Cloud Atlas intrigued me because it is actually six long stories set in different periods, starting with the 19th Century and moving into the distant future, each of which is broken off in the middle only to be continued (in reverse order) in the latter half; all of them are connected ingeniously in a manner which I will not give away. I hastened to read his earlier books, Ghost Written (Random House, 2001) and Number 9 Dream (Random House, 2003). His next book, Black Swan Green (Random House, 2007), couldn't have been more different: a coming-of-age novel (presumably autobiographical) set in a small English town, each chapter covering a month in the narrator's thirteenth year, and captivating in its charm.
In The Thousand Autumns of Jacob de Zoet, Jacob is a young man who has been sent by the father of the young woman he wishes to marry to spend years abroad and make some money. He is hired by the company administering the trade on the island as a kind of auditor, with the task of uncovering any devious or underhanded transactions or self-dealing; he finds all too much of this but is disheartened to discover that no one wants the information disclosed, causing him to be ostracized and alone on the island.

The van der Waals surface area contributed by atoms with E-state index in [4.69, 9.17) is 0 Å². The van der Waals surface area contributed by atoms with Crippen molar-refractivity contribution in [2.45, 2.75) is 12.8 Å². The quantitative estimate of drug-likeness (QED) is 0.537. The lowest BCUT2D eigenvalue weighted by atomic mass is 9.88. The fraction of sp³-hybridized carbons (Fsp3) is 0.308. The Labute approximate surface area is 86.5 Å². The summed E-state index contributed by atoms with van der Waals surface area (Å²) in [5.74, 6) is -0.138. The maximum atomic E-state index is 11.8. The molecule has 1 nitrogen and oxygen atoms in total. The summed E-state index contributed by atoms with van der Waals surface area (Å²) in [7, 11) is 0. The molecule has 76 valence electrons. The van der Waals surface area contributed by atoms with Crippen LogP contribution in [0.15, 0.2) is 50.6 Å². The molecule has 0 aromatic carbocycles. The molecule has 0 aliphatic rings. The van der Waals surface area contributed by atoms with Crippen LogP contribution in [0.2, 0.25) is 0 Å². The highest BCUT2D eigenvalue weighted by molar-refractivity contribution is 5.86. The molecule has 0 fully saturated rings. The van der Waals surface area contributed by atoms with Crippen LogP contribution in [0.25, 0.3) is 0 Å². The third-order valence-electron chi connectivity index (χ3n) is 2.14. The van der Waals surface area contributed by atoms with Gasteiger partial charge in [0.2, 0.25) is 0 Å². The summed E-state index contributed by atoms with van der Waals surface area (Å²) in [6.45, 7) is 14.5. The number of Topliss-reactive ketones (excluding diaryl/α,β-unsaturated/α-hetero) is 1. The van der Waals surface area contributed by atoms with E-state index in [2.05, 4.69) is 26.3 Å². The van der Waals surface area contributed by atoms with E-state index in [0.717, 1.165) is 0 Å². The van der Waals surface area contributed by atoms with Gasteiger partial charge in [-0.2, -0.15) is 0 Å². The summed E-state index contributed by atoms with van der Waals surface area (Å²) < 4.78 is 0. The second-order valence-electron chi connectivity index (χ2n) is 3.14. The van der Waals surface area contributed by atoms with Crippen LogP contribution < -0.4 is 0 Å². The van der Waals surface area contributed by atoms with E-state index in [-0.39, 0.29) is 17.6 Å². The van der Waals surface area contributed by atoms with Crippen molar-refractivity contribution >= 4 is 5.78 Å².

In the meantime he has been smitten by glimpses of a young Japanese woman who, being very advanced for the time, is admitted to the island from time to time in order to learn from the Dutch doctor in residence there. Needless to say there is no prospect of any contact between them, but when Jacob learns that she has been sold to a kind of cult nunnery he begins to work on her rescue. Yes, this book is an adventure story, a love story, a story of rescue and revenge; it is obvious by now that there is nothing David Mitchell cannot do!
One of the book's charms is the fact that although it is written in English the characters are for the most part actually speaking Dutch or Japanese; indeed the official translators are among the very few people allowed to have ready access to the island, and Jacob manages to astound his colleagues (let alone his hosts) by teaching himself some Japanese. Somehow by Mitchell's magic the reader can sense when Dutch or Japanese is being spoken (even when there is slang involved, mostly on the part of the Dutch sailors) and is able to tell them apart.At the end, a British warship appears and although the Dutch are able to deflect them it is pretty clear that the colonial era is moving to its next phase, which will be harsher than ever and in which the Dutch will no longer have any place. And although there is great respect for the Japanese and their customs and traditions, the fact is that as shown in this book they are as corrupt and brutal as their would-be trading partners, so perhaps each gets what they deserve.
Mitchell is one of our most accomplished and also entertaining novelists, and this book is simply a must.
— Jeremy Nussbaum
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